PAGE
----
Libraries Lend Mobile Wi-Fi Hot Spots To Those Who Need Internet Service
DAVID GREENE, HOST:
Maybe you've noticed how much libraries are changing. They've become so much more than quiet places to read a book. Now some are letting people essentially check out Internet service just like a book. They're lending it out using mobile Wi-Fi hotspots. Tony Gonzales from member station WPLN reports that tiny Spring Hill, Tenn., has joined libraries in Chicago and New York City as early adopters.
TONY GONZALES, BYLINE: As a regular library-goer, Keith Morris was one of the first in Spring Hill to hear about the new Internet option. He checked out a hotspot and took it on a family road trip to the West Coast, posting cellphone videos as they went.
(SOUNDBITE OF VIDEO)
UNIDENTIFIED WOMAN: This is the geyser basin at Yellowstone.
UNIDENTIFIED CHILD: Is the water in here? Is there water in there?
UNIDENTIFIED WOMAN: Yeah, it's water underneath.
KEITH MORRIS: That area, you know, we got pretty good reception in Yellowstone and so that was kind of exciting.
GONZALES: The Internet on-the-go service isn't primarily for travelers. In other places in the country, the focus is to get people online who can't afford it. In Spring Hill, people will lurk outside the library on their laptops before it opens and after it closes. But they're not mooching the Wi-Fi only because of cost. Librarian Jennifer Urban says the town is growing so fast that Internet providers can't keep up with home construction.
JENNIFER URBAN: There are subdivisions here that no one in the subdivision has Internet access for one reason or another just because our city is growing so quickly. And then we just plain have a lot of people that don't have access to the Internet for financial reasons.
GONZALES: Now Urban oversees 20 mobile Wi-Fi hotspots. People check them out like a book for a week at a time. They've been coveted since city spokesman Jamie Paige announced their arrival with a Facebook post.
JAIME PAIGE: This, I can say, was about the only thing that I can remember that never got a single negative reaction. I mean, it truly was accepted and, you know, embraced open arms.
GONZALES: In their first year, hotspots have been the most popular item in the library by far, with a regular waiting list of two dozen people. Librarians are adjusting to provide more tech support. And Urban says there's growing to discussion about whether to restrict content.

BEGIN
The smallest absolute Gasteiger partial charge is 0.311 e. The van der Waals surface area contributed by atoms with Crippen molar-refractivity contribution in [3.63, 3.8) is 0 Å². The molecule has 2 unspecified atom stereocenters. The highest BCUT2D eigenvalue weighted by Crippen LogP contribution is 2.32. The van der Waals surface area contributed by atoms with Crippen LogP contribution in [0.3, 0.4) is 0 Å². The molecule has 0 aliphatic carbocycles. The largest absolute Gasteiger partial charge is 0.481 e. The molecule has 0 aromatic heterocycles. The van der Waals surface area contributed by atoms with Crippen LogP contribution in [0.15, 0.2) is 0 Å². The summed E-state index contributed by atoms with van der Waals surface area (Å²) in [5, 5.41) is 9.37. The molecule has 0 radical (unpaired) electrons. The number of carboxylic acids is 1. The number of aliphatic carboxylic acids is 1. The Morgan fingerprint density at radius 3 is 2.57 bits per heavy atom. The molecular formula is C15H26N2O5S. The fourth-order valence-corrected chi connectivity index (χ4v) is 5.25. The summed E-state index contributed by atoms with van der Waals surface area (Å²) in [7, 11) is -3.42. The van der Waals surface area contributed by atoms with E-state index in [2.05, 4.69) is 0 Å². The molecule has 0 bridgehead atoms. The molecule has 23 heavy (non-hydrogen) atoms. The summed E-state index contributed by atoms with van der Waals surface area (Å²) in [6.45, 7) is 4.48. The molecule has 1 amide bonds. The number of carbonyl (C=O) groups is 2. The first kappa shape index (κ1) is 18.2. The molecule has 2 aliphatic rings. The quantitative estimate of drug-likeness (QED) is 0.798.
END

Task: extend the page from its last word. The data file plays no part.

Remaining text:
URBAN: I know within the library world there's a little bit of eyebrow raising as far as, you know, how will you regulate this? And, you know, what kind of limitations will you place on it?
GONZALES: While Spring Hill puts filters on computers within the library - mostly to block pornographic websites - they've not done the same with hotspots, which are used off-site. Really, the bigger trouble, like books, has been getting them returned on time. For extra motivation, Urban increased the late fee to $3 per day. Two hotspots haven't come back, so she shut off their service remotely while holding out hope to see them again.
URBAN: You never - you never know. Things show up. I mean, books, other things, they can be lost for - I've had things that are lost for five or six years that get returned.
GONZALES: For Morris, who took one cross-country, there were no glitches. He told Urban that when he brought it back he wasn't sure if he should toss it in the bin with the rest of the books.
MORRIS: I might have got a late fee. I returned it after hours, we'll just put it that way (laughter). But I secured it very well so...
UNIDENTIFIED WOMAN: They do have stickers on the boxes now that say bring to the desk (laughter). It's a learning process for us as well as for everyone else.
GONZALES: The librarian takes calls from other cities about what she's learned. She tells them that at $10,000 per year in data costs, the batch of hotspots isn't cheap. She argues they fit the evolving role of a library, which has always been to connect people to knowledge. For NPR News, I'm Tony Gonzales in Nashville. Transcript provided by NPR, Copyright NPR.